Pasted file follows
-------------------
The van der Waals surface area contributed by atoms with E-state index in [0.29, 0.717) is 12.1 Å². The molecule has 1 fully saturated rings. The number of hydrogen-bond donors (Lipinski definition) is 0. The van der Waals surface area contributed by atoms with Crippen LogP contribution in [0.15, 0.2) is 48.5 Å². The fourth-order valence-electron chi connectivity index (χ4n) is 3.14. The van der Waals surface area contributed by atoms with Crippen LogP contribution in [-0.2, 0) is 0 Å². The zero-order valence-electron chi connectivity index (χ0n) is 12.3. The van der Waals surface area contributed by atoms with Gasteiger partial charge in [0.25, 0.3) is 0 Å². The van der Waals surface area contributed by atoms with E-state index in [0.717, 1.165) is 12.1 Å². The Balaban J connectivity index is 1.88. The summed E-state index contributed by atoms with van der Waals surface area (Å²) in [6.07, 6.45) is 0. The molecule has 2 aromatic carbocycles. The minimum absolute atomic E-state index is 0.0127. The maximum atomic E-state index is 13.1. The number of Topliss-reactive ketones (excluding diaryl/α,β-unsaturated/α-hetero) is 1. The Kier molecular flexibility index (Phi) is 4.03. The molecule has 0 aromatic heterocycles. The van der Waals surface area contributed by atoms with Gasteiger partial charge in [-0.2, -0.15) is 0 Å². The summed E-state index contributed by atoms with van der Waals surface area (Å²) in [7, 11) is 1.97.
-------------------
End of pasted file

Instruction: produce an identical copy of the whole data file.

The van der Waals surface area contributed by atoms with E-state index in [0.29, 0.717) is 12.1 Å². The molecule has 1 fully saturated rings. The number of hydrogen-bond donors (Lipinski definition) is 0. The van der Waals surface area contributed by atoms with Crippen LogP contribution in [0.15, 0.2) is 48.5 Å². The fourth-order valence-electron chi connectivity index (χ4n) is 3.14. The van der Waals surface area contributed by atoms with Crippen LogP contribution in [-0.2, 0) is 0 Å². The zero-order valence-electron chi connectivity index (χ0n) is 12.3. The van der Waals surface area contributed by atoms with Gasteiger partial charge in [0.25, 0.3) is 0 Å². The van der Waals surface area contributed by atoms with E-state index in [0.717, 1.165) is 12.1 Å². The Balaban J connectivity index is 1.88. The summed E-state index contributed by atoms with van der Waals surface area (Å²) in [6.07, 6.45) is 0. The molecule has 2 aromatic carbocycles. The minimum absolute atomic E-state index is 0.0127. The maximum atomic E-state index is 13.1. The number of Topliss-reactive ketones (excluding diaryl/α,β-unsaturated/α-hetero) is 1. The Kier molecular flexibility index (Phi) is 4.03. The molecule has 0 aromatic heterocycles. The van der Waals surface area contributed by atoms with Gasteiger partial charge in [-0.2, -0.15) is 0 Å². The summed E-state index contributed by atoms with van der Waals surface area (Å²) in [7, 11) is 1.97.